WHO Issues Warning Over Fake Versions of Popular Weight Loss Drug Ozempic

 WHO Issues Warning Over Fake Versions of Popular Weight Loss Drug Ozempic


The World Health Organization (WHO) has issued a warning regarding counterfeit versions of the drug Ozempic, which has gained significant popularity as a weight loss aid in recent years. The organization cautioned that using these fake medications could pose serious health risks due to unlisted ingredients and improper formulations.

Originally designed to treat type 2 diabetes, Ozempic has been widely adopted, including by celebrities, for weight loss purposes. Wegovy, another drug containing the same active ingredient – semaglutide – is specifically formulated for weight loss.

Semaglutide helps suppress appetite, aiding diabetics in managing their blood sugar through weekly injections. A notable side effect of this is significant weight loss. Both drugs are produced by the Danish pharmaceutical company Novo Nordisk. While Wegovy is now available on the NHS and from pharmacies in the UK, the high demand for Ozempic has led some consumers to turn to unofficial suppliers, thereby risking the use of counterfeit drugs.

The WHO has identified three batches of counterfeit semaglutide, including one sold in the UK in October last year. In a statement, the organization noted, “WHO has been observing increased demand for these medicines as well as reports on falsification. These falsified products could have harmful effects on people’s health – if the products don’t have the necessary raw components, falsified medicines can lead to health complications resulting from unmanaged blood glucose levels or weight.”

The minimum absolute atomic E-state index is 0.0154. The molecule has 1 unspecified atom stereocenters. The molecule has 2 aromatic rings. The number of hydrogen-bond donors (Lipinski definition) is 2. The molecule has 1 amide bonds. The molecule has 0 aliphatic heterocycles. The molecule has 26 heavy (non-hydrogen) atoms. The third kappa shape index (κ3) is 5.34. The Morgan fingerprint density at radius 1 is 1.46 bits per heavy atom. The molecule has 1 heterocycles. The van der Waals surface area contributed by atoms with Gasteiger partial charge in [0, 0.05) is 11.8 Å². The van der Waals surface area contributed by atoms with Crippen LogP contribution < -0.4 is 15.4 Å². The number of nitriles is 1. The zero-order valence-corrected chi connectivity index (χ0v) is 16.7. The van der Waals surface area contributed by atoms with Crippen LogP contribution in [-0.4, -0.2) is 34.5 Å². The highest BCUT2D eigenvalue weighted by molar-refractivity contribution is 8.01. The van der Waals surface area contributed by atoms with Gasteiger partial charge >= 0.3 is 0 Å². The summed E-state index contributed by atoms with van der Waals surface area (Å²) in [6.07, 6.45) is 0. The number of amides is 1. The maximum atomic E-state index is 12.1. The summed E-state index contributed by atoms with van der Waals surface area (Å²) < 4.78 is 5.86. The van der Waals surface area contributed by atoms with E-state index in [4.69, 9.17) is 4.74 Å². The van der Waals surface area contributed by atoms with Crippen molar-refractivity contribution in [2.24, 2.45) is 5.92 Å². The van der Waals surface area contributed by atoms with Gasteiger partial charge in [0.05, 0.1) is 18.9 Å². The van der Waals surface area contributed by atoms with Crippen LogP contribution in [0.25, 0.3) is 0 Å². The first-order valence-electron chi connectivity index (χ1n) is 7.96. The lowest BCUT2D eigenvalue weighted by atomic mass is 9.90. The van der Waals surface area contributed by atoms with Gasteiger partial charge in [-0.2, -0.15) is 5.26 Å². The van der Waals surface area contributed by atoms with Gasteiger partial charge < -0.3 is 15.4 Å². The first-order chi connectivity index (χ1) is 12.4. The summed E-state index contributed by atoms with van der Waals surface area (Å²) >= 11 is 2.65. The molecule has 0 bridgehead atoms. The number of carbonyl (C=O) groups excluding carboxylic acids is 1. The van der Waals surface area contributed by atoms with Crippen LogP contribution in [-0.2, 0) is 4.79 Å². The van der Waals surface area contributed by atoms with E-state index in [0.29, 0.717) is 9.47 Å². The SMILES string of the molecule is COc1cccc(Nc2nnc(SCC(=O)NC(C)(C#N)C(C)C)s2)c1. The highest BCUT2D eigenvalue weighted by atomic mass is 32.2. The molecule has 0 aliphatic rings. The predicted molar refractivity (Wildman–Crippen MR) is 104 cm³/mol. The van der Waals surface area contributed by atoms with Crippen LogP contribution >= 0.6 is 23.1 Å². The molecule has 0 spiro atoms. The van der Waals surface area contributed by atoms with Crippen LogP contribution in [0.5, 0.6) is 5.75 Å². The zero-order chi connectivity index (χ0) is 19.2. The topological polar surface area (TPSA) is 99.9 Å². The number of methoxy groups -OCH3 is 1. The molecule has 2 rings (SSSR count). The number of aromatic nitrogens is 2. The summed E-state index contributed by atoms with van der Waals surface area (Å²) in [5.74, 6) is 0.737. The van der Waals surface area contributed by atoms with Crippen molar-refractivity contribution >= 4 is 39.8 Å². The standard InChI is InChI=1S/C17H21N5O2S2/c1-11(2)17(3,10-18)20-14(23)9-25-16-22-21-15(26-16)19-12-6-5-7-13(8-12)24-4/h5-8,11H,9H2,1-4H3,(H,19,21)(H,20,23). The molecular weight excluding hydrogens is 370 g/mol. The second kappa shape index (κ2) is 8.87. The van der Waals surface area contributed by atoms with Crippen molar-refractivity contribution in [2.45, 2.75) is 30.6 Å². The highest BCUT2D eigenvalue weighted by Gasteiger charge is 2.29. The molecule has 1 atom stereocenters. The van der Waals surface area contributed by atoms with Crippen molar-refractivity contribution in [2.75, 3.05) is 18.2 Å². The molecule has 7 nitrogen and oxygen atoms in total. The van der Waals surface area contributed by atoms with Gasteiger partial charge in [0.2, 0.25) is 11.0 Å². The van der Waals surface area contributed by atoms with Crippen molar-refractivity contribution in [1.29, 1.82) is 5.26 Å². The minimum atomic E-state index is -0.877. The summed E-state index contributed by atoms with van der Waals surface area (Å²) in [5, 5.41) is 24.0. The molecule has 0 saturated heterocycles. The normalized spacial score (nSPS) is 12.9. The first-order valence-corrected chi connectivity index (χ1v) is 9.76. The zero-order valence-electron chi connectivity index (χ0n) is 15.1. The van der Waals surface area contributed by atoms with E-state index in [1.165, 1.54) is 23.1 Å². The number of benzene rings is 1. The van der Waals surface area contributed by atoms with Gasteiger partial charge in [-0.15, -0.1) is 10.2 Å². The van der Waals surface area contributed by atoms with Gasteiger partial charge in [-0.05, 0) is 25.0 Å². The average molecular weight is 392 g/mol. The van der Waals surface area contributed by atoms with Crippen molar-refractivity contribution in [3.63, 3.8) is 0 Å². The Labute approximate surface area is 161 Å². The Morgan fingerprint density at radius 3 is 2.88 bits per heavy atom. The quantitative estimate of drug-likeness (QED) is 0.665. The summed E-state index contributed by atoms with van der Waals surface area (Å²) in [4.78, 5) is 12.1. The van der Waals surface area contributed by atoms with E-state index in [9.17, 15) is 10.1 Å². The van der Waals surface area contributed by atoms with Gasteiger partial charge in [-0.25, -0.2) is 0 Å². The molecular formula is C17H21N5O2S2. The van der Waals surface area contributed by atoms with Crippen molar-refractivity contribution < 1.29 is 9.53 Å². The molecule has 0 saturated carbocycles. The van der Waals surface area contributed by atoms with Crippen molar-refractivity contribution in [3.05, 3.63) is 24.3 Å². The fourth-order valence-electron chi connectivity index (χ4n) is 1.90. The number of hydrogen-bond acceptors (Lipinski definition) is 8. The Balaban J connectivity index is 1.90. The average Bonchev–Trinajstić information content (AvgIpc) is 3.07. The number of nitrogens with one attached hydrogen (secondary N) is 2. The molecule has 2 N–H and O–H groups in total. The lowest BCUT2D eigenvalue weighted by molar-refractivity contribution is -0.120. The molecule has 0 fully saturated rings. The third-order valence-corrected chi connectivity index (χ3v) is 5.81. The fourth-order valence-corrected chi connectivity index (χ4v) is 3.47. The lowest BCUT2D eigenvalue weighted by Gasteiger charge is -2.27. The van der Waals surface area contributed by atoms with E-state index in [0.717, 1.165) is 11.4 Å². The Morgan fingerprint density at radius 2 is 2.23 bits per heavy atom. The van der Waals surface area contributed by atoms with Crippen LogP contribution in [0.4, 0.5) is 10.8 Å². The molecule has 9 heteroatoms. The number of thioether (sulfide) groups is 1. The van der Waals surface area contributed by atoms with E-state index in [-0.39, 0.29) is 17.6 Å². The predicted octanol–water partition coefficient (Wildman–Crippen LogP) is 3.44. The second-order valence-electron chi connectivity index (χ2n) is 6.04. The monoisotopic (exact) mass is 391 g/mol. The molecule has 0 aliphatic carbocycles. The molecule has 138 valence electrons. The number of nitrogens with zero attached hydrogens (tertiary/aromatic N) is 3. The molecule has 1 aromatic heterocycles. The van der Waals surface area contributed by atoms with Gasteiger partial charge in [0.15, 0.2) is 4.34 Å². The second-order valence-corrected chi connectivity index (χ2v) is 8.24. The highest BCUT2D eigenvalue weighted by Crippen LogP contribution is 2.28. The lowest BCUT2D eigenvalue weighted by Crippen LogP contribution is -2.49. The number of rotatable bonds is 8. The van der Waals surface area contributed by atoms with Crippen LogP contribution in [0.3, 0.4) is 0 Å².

The statement further warned that counterfeit injections might contain undeclared active ingredients, such as insulin, leading to unpredictable health risks or complications. To protect themselves, the WHO advises consumers to only purchase medicines with prescriptions from licensed pharmacies and to avoid drugs from “unfamiliar or unverified sources,” such as online.

Dr. Yukiko Nakatani, WHO Assistant Director-General for Access to Medicines and Health Products, emphasized the importance of awareness, stating, “WHO advises healthcare professionals, regulatory authorities, and the public to be aware of these falsified batches of medicines. We call on stakeholders to stop any usage of suspicious medicines and report to relevant authorities.”

This warning underscores the critical need for vigilance in sourcing medications, particularly those in high demand, to ensure safety and efficacy.

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